At some point over the last few years, unstable surface training received a significant increase in popularity. Suddenly you cant walk two steps into a gym without stumbling into an inflatable exercise ball, BOSU ball, or weird squishy disc.
They are often considered a ‘functional exercise’ tool, whatever that means. But what a lot of people may not realise is that they started out as a rehabilitation based training tool, mainly to rehab various degrees of ankle sprains (which has shown to work, I might add).
Their gradual movement into the commercial gym setting was likely a result of the success they saw in this rehabilitation setting, and are now spouted as a sure fire way to increase balance and stability.
Now, I’m not denying that they may have the capacity to improve upper body stability (scapular stability in particular), and trunk stability in appropriate situations, but in my personal opinion that is where their benefits as a training tool for the general population stop.
There are a couple of reasons i say this.
They have zero (and I mean ZERO) specificity to the real world.
Specificity implies that to become better at a particular exercise or skill, you must actually perform that exercise or skill. In the same light, if you practice a skill, you will get better at that skill.
So if you practice training on an unstable surface you will get better at training on an unstable surface.
The issue with this?
We don’t live on an unstable surface. We spend 99.9% of our time on stable ground, whether talking a sporting situation or just in day-to-day life.
The improvements in strength we see if training on an unstable surface don’t actually carry over to stable surface movements. Therefore we do not see the associated improvements in speed and power that come with improved strength.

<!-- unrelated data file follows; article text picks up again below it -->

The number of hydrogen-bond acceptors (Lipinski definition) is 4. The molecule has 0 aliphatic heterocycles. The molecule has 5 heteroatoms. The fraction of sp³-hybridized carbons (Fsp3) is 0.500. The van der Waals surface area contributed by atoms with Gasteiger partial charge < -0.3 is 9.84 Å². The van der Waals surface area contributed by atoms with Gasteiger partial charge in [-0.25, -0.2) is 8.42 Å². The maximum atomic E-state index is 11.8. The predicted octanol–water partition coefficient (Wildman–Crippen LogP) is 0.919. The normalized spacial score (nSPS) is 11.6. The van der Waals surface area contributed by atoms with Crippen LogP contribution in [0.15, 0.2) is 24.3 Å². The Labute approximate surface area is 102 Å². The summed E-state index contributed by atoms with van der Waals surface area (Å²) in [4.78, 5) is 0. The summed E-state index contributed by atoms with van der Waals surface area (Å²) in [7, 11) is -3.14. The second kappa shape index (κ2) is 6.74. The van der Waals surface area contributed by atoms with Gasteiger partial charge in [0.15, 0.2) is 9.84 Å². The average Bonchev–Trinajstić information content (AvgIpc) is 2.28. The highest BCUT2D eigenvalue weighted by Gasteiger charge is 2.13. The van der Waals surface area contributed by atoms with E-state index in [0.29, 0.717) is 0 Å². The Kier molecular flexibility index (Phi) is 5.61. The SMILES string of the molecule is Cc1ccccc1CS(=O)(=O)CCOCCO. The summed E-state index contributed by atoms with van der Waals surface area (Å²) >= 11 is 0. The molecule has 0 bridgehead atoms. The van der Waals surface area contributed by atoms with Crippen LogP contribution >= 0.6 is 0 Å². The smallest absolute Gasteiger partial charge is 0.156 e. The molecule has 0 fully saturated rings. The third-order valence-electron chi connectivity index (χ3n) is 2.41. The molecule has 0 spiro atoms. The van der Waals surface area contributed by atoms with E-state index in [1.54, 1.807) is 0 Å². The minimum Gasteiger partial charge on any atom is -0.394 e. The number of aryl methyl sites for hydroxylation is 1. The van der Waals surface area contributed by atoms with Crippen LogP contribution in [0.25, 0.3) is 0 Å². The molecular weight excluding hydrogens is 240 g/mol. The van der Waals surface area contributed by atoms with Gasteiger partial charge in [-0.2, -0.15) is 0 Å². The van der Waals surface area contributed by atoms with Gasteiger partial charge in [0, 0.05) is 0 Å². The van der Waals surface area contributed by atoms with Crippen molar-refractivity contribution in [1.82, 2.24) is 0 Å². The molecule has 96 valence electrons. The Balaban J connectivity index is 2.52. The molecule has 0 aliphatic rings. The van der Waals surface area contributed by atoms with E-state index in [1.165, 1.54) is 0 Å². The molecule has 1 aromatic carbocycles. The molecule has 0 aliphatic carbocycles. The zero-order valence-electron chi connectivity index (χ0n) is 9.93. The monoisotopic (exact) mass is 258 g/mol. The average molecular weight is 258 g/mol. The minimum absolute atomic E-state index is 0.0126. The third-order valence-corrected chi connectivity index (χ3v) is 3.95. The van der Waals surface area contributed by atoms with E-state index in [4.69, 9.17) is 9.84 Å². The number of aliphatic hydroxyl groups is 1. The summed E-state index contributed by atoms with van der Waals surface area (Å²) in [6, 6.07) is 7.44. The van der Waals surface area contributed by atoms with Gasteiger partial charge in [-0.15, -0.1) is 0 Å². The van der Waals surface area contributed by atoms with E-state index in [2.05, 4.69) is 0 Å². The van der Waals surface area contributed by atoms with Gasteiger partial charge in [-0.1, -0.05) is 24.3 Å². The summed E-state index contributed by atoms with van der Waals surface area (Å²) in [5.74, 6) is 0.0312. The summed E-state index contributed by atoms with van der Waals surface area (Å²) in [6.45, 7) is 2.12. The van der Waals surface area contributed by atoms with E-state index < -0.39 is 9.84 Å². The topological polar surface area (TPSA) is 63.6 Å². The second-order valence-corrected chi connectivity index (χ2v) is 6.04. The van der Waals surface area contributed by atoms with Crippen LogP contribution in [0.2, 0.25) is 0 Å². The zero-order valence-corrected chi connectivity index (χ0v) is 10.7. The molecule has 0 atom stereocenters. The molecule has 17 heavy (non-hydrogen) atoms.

In fact, they won’t even improve our ability to maintain stability on the ground, as the neural coordination required for even the same movement on the alternate (stable and unstable) surfaces differ too much!
In fact, stable surface training has shown to produce superior improvements in athletic performance measures in comparison to unstable surface training (1).
This is likely the same for day to day activities such as walking up stairs and standing from sitting.
We cannot train to our full capacity when on an unstable surface.
So the main reason we lift weights is to increase our strength and power, and develop muscle mass, right?
Well when we train on an unstable surface, our force production capacity is limited, as we spend so much neuromuscular effort to maintain stability. If we cannot produce maximal force, we are limiting our ability to both increase strength and power, and also build muscle, as the muscle is not placed under enough stress to elicit an adaptation response (2).
So to summarise
Unstable surfaces limit our ability to increase athletic performance and improve our capacity to undertake activities of daily living.
They also inhibit our ability to recruit muscle and produce force, therefore limiting strength and hypertrophy gainzzzzz.
But how do we improve stability?
Single leg work my friends, which is a topic for a future post.
Do you want to improve strength, stability and power but are not sure where to start? Click here to see if you qualify for my online coaching program.
1. Willardson, Jeffrey M. "The Effectiveness of Resistance Exercises Performed on Unstable Equipment." Strength & Conditioning Journal 26.5 (2004): 70-74.
2. Anderson, Kenneth G., and David G. Behm. "Maintenance of EMG activity and loss of force output with instability." The Journal of Strength & Conditioning Research 18.3 (2004): 637-640.